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Weatherization Services

Call 315-376-8202, ext. 5
How To Apply

  An affordable way to make your home more energy efficient!
   
  About the Weatherization Program
  That Darn Ice Dam
  Tips on how to save energy costs during winter
  Weatherization Crew Praised For Their Courtesy, Quality of Work
  Learning About Carbon Monoxide Poisoning
   
   
Weatherization services help families lower energy bills, stay warmer in winter

 
As tough as winters are in northern New York, they’re made all the tougher for families who have higher energy bills due to energy inefficient homes. Many, especially the elderly who are on fixed incomes, simply can’t afford to upgrade insulation or improve their home’s heating system, leaving them little choice but to face yet another winter trying to stay warm. But the good news is that dozens of families didn't have to face this situation during this past year, thanks to Opportunities’ Weatherization Services. The program helps eligible families live more affordably by providing energy-saving home repairs, and education on energy conservation and heating system maintenance. Services include hi-tech energy audits, air sealing, insulation, and other measures to raise the efficiency of home heating systems. This doesn’t just mean keeping the home warmer in winter, but also cooler during the hot summer months.

  When a family applies for the program, a Building Analyst visits the home and performs an ‘audit’ or assessment of what it will take to make the home more energy efficient. This includes an air quality test for any gas leaks, drafts in the heating system, and combustion efficiency of the heating system. The Analyst also measures up the square footage of the home, and take notes on how many windows and doors there are in the home as well as what type they are. The Analyst also checks the insulation value as well as the quality of insulation, and even checks the refrigerator as that may also be energy inefficient. Once the audit is completed, the data is run through a special computer program to determine an ‘investment ratio’ that determines if the home is eligible under the program. If so, and if the family meets other eligibility requirements, work begins on the home once the crew finishes up prior projects.  The time it takes to weatherize a typical home can take as little as one day or as long as a week.

  Weatherization Services is funded under the NYS Homes and Community Renewal and has been operated by Opportunities in Lewis County for over 30 years.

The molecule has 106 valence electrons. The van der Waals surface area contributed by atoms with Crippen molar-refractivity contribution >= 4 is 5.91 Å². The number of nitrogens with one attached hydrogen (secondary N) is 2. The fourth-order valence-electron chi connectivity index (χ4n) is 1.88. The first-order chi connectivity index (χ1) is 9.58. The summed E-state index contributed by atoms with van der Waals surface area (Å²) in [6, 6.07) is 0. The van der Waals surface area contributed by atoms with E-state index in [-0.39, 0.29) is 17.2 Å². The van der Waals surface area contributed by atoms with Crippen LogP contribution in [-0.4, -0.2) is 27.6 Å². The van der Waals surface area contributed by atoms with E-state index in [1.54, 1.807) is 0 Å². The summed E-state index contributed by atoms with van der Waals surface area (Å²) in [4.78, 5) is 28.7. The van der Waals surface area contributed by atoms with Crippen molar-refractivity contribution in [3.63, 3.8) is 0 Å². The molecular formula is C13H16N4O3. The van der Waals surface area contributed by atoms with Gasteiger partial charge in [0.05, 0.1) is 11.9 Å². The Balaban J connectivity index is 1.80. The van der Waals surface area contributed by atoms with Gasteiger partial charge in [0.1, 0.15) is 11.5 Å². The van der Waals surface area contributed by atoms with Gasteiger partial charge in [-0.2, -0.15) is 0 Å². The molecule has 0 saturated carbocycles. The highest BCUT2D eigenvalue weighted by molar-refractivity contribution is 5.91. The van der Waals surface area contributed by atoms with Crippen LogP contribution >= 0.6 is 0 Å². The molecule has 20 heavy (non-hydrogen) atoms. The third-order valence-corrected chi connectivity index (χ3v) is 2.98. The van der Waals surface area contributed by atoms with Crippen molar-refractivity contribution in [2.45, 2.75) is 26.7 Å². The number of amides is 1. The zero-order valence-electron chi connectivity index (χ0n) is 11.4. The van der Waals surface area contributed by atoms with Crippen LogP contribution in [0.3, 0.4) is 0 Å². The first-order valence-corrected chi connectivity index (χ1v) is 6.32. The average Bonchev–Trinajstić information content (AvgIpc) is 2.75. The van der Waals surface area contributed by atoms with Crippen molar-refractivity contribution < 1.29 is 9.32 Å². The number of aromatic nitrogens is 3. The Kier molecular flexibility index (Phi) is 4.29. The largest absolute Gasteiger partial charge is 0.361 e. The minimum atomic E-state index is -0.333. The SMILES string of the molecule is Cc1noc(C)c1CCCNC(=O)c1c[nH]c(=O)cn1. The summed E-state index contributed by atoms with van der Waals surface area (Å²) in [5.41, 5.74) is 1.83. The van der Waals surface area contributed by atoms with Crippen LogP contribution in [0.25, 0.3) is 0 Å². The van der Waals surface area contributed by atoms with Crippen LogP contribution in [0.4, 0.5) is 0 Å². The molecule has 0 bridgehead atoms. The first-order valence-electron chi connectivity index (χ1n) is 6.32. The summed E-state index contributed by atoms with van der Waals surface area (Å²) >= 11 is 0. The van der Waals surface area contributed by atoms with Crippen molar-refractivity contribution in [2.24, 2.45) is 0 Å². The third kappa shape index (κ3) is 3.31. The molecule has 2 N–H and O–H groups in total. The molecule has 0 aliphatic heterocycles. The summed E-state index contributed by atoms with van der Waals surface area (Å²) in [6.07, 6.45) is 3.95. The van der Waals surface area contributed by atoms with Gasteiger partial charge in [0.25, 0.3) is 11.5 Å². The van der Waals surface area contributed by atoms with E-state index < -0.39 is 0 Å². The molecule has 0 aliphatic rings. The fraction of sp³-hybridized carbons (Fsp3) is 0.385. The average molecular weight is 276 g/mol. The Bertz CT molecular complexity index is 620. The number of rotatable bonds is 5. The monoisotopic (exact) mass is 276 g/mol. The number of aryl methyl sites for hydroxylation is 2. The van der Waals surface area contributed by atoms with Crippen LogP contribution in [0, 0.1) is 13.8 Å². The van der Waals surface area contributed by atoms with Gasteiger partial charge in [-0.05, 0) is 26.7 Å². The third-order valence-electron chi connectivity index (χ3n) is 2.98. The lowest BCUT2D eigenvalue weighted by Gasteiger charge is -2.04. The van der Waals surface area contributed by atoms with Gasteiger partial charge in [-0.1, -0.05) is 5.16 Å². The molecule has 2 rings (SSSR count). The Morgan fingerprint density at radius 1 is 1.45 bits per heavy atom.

That darn ice dam

Winter in northern New York means  cold, snow, and the eventual icicles dangling from roofs. It’s pretty until an ice dam builds up. An ice dam is a hump of ice that forms at the edge of a roof during wintertime conditions. An ice dam can damage both your roof and the inside of your home.

An ice dam forms when a roof gets warm from internal heat loss.  It begins to melt the underside of the layer of snow on the roof.  Water trickles down between the layer of snow and the shingles until it reaches the edge of the roof; which stays cold because it extends beyond the side of the house.  There, the water freezes and gradually grows into a mound of ice.  When an ice dam gets big enough, the melted water backs up behind it and seeps underneath shingles.  Eventually water gets into insulation and travels down into the ceiling and exterior walls.  If the ice dam breaks free, it can pull shingles and gutters off with it and can damage anything it falls on.  None of this sounds very pleasant.

Reactive Measures:

Before an ice dam starts, scrape snow from the roof by using a snow rake. When needed hire someone who knows how to clear snow from a roof.   If an ice dam has formed, attempt to remove it by breaking it free in small chucks. Do not use an ax or other sharp tool!  Instead, tap lightly with a blunt mallet.  This is slow, dangerous work; so hire someone experienced if needed.  Wear goggles for flying ice chunks and be very careful while using ladders.   Melt troughs into the ice dam with calcium chloride ice melter.  Do not use rock salt as it can damage paint, metals, and plants beneath the eave when the salty water drains.  A good trough-maker is a tube of cloth (a leg from an old pair of panty hose works well).  Fill it with calcium chloride, tie off the top, and lay it vertically across the ice dam.  It will slowly melt its way down through the dam, clearing a path for the underlying water to flow free.

Preventive Measures:

An ice dam is a symptom of a bigger problem; a warm roof caused by poor insulation or poor venting.  Minimizing that heat loss and improving venting are treatments to the problem.

Seal air leaks from the living space which lead into the spaces below the roof sheathing.
Add insulation to the exterior walls and ceiling to prevent heat escaping through the ceiling.  Vent the space between the insulation and the roof sheathing so any heat that does leak through is carried away.

 

 
Tips for saving on your energy costs during winter
 
There are many low-cost and no-cost things you can do to save on your heating costs each winter:

·       Reduce your thermostat setting to 68 degrees.
Reducing your thermostat setting can substantially lower your heating costs. Putting on an extra layer of clothing will help you stay comfortable while saving on your heat bill.